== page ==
You probably haven’t realised it but you’ve almost certainly come across the work of Piero Fornasetti. A prolific designer and creator during the middle and later part of the 20th Century his work is difficult to categorise, ranging as it does from serious classical inspired black and white designs to colourful and witty pieces, from high brow to surrealist to pop art and many areas in between. The “trademark” Fornasetti deign, though, is a humorous twist on a seemingly serious subject, executed in a black and white.
The Fornasetti Eyeball Paperweight which is in the display cabinet at Sandiacre Antiques Emporium seems to get quite a lot of attention. The design of the eye itself has become iconic and much copied, and it seems particularly apt when used on an almost globe-shaped ceramic paperweight such as this:
It isn’t for sale at the moment. It’s there as a reminder to me that items have a worth which is only a matter of perception and circumstance. When it was first spotted during a very casual charity shop perusal, it simply appealed because of the design and the feel of it in the hand. It just looked and felt “right” but nothing more than that. I certainly hadn’t recognised it as an identifiable “thing” at this stage. It was cheap enough and it actually was functional for what it is: a paperweight. A place would be found for it.
So, it was handed over to the woman at the till and I readied to purchase it. I had already noticed that the woman was in a rather distracted and animated chat with a colleague (I say “chat” but it was gossip-like in tone), and somehow at the point of opening the till and asking me for the money, she managed to effortlessly fling the paperweight back over the counter and onto the floor. A surface which, unfortunately, was a little too unforgiving for the paperweight. it suffered an almost complete fracture to make two halves. The internal “core” was also damaged and could now be heard rattling around inside, clearly also in several pieces. Cue an awkward and embarrassing silence, and then an apology and an offer to have it gratis.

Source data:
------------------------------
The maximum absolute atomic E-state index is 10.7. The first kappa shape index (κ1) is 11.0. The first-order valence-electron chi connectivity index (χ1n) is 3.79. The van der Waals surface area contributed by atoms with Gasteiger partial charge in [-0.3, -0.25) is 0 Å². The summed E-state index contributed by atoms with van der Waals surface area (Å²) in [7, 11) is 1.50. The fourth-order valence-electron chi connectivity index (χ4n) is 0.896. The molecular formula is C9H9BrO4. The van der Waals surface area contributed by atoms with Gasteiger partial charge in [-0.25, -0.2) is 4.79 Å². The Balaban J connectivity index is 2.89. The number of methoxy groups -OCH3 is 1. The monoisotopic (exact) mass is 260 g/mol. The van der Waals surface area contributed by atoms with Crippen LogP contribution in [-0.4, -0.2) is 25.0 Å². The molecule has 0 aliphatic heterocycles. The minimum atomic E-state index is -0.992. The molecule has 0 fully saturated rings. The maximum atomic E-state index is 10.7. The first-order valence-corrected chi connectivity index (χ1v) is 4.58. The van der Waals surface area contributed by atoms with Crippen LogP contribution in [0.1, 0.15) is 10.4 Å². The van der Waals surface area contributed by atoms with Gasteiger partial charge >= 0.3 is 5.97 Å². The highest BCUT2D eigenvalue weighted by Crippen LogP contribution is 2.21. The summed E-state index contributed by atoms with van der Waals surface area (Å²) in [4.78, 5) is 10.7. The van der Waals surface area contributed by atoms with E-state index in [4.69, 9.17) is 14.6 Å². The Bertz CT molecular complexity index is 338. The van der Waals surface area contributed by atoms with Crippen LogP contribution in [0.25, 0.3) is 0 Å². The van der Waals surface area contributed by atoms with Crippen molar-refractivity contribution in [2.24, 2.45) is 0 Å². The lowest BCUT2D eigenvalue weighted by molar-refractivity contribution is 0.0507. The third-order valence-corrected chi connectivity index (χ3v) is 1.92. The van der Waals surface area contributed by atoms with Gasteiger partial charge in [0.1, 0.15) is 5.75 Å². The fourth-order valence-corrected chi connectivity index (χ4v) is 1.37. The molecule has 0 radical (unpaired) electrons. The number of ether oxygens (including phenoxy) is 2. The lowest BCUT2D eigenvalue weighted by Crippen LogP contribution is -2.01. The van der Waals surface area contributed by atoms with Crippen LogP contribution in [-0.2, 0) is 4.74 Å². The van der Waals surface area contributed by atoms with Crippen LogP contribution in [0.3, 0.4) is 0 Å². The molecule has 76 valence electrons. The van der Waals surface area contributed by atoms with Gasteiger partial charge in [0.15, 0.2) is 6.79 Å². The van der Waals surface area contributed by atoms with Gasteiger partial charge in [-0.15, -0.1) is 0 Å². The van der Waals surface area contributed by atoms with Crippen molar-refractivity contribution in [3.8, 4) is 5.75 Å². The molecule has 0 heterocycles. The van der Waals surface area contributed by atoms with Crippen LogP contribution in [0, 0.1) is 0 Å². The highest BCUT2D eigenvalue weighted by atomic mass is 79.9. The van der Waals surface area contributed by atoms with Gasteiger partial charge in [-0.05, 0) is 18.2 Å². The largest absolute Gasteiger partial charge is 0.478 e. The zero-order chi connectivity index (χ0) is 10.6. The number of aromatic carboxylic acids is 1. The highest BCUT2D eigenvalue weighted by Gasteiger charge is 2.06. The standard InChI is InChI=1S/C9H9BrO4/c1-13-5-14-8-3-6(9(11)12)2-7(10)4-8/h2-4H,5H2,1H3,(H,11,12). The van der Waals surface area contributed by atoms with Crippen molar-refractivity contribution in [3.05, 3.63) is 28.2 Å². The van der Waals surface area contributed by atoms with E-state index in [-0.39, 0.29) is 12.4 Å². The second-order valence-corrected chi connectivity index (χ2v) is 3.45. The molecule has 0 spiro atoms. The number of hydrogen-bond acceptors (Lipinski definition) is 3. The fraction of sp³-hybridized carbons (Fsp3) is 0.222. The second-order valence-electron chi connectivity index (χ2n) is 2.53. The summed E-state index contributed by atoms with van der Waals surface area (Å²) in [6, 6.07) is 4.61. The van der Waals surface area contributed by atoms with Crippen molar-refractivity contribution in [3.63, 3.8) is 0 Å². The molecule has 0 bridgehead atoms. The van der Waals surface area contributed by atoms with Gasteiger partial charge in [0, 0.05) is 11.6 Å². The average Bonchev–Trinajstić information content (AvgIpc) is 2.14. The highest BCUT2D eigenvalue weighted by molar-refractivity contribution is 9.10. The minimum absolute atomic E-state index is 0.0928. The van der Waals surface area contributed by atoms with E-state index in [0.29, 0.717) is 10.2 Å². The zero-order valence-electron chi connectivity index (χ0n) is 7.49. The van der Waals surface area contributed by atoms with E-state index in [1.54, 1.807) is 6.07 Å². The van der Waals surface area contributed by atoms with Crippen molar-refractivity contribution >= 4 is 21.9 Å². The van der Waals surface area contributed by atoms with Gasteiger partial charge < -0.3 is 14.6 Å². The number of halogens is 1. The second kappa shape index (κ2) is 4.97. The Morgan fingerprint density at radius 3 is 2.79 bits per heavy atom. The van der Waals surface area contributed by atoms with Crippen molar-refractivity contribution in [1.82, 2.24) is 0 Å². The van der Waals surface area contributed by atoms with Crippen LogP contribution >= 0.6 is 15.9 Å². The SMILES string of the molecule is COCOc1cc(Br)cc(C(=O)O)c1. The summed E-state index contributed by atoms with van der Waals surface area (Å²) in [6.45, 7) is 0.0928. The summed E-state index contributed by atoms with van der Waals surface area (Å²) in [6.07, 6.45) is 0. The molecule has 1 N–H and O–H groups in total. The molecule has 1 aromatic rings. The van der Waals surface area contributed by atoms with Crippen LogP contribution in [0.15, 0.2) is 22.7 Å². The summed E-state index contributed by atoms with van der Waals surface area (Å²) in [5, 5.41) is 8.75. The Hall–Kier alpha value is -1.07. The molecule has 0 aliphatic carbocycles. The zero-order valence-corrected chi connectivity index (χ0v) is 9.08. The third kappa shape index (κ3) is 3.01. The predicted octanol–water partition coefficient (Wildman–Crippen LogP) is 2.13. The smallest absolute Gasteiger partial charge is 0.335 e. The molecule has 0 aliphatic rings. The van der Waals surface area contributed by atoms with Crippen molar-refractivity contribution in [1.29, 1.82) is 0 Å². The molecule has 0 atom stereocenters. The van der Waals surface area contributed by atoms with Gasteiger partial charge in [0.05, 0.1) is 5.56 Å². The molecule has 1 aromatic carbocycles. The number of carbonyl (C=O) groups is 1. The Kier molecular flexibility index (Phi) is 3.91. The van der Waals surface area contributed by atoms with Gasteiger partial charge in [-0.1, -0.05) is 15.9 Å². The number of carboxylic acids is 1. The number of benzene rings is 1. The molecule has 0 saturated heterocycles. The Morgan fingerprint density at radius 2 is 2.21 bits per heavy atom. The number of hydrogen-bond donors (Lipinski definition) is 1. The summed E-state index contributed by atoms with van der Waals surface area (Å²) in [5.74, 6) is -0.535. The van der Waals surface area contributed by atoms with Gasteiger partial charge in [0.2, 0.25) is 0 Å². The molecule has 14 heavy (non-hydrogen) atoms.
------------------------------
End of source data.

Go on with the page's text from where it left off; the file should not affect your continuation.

Nonetheless, I brought it home and did some research. The paperweight was retailed by the Pop Art shop Dodo Designs and it was indeed a Fornasetti. Current prices for these varied somewhat, but suffice to say even a conservsative estimate was substantially more than the price in the shop. For some time afterwards, there was a deep and sinking feeling of value lost or certainly money not gained (and a little bit of ire directed at the shop assistant, who really should have been paying more attention!).
Without knowing about the item it would simply have been a much less impacting sense of sadness that a nice little ornament had been damaged and so my feelings changed. It became less about the value of the item in financial terms and more about the item itself and with that in mind, I set about repairing it. The inner core was shattered and beyond repair and the two halves required reuniting. I weighed it and did some research to find out what it should weigh and, after some planning and several days execution, I carefully put it all back together with a new core which had the same weight as the original.
The end result is a paperweight which looks very attractive, feels nice in the hand, has a good weight to it, and isn’t in several pieces. Yes, it’s a Fornasetti. Yes, it would have been worth quite a decent amount of money without the mishap which befell it. Yes, it’s a shame. Yes, it’s on display. No, it’s not currently for sale. It’s a very material reminder about cost, about value, about trying to make good out of bad, and about not hanging onto a negative outcome when there’s another way. I found a place for it.